How Italy taught me to live in the moment (by Sam Coten)

How Italy taught me to live in the moment (by Sam Coten)

For Sam Coten, a recent trip to Italy offered perspective on the importance of working to live, rather than living to work. Sam is a law student from Perth, WA. 

Dolce far niente– ‘the sweetness of doing nothing’. 

An idea brought to life in by Liz Gilbert’s Eat, Pray, Love, but a concept too often forgotten. When was the last time you did nothing? Like, actually nothing.

I’m not talking about a romantic trip up the coast where you slipped you laptop into your bag to tap away at your work late at night behind your partner’s back– I’m talking about actually doing nothing. In the military mundane of routine, it’s easy to forget how nice it actually feels to drop the diary for a bit, and take back control of life.

Us Australians, along with the British and the Americans are, by generalisation, very career-driven. We eat lunch at our desks and drop lettuce on our keyboards, we pull late nights at the office with greasy takeaway dinners and are fuelled by anything that contains caffeine and sugar. We tell people we need stress to function properly. More often than not, we live to work. We let ourselves be defined by our work; we let it dictate our free time, our bedtime, and our diets. Work is our ruler by evolution– we’ve just let it be so.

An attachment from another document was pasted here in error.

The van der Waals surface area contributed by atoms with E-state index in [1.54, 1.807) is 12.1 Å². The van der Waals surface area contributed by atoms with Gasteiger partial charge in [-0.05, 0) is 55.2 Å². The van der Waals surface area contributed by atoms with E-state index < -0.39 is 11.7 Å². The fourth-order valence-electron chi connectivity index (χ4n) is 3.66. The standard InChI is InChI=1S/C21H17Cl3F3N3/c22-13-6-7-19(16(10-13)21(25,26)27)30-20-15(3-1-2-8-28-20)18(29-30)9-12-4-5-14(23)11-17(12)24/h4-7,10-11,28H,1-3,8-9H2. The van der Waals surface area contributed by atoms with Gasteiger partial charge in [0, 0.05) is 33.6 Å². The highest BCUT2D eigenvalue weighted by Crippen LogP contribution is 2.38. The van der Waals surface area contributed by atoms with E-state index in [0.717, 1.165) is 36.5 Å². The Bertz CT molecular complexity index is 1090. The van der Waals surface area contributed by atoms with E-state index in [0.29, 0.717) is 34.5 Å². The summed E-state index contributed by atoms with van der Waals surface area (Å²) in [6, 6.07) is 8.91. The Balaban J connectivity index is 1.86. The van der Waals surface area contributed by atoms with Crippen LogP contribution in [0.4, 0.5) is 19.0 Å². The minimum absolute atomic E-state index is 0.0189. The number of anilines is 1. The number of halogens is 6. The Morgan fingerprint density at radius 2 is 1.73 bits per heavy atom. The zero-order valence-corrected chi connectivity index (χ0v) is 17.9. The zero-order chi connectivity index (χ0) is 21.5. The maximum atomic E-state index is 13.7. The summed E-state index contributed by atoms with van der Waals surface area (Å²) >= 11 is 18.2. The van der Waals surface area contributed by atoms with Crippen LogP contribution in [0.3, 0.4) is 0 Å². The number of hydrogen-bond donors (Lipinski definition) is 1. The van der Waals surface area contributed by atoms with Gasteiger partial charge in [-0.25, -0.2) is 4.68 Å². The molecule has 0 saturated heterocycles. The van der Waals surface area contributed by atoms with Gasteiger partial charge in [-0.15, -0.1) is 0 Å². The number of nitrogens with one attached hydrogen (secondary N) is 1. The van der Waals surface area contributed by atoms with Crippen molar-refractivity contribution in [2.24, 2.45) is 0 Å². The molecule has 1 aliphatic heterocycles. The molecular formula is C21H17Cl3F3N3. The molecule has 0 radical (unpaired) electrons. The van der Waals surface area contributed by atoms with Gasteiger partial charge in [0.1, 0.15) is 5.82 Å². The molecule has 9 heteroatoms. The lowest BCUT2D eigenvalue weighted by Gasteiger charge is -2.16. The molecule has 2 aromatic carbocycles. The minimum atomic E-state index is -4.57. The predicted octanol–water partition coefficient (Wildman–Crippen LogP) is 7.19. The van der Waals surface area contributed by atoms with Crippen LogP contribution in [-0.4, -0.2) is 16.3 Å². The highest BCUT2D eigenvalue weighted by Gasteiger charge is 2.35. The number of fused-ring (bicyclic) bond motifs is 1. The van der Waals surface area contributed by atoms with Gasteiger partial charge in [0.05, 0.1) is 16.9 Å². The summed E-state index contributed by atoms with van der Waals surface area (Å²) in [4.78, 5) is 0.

So where does dolce far niente come into play?

Italy.

Of course, I’m generalising here, but where Aussies and others live to work, Italians work to live. They work to enjoy life’s little satisfactions. Those small mindful moments like that morning coffee and cornetto from the bar, that simple sit-down lunch or that evening aperitivo with friends before dinner. It is a day not structured by work– it is a day that dictates work.

It is a far healthier lifestyle than the one I’ve come to know back home. In fact, I was once asked, ‘why do all Australians suffer from depression?’ To the everyday Italian going about their work, our statistics in the realm of mental illness are incomprehensible. I don’t want to open another can of worms, but maybe, just maybe, it has something to do with our reluctance to do nothing; to sit for a while and be mindful.

So perhaps we can learn something from the Italian way of life. Perhaps, among all the pasta, wine and coffee, there is a more critical lifestyle lesson for us to look to. After all, it’s nothing more than a simple reversal of priorities that in itself form the basis of mindfulness.

It is the simplicity of living in the moment and sometimes, the sweetness of just doing nothing at all.

Article by: Jerome

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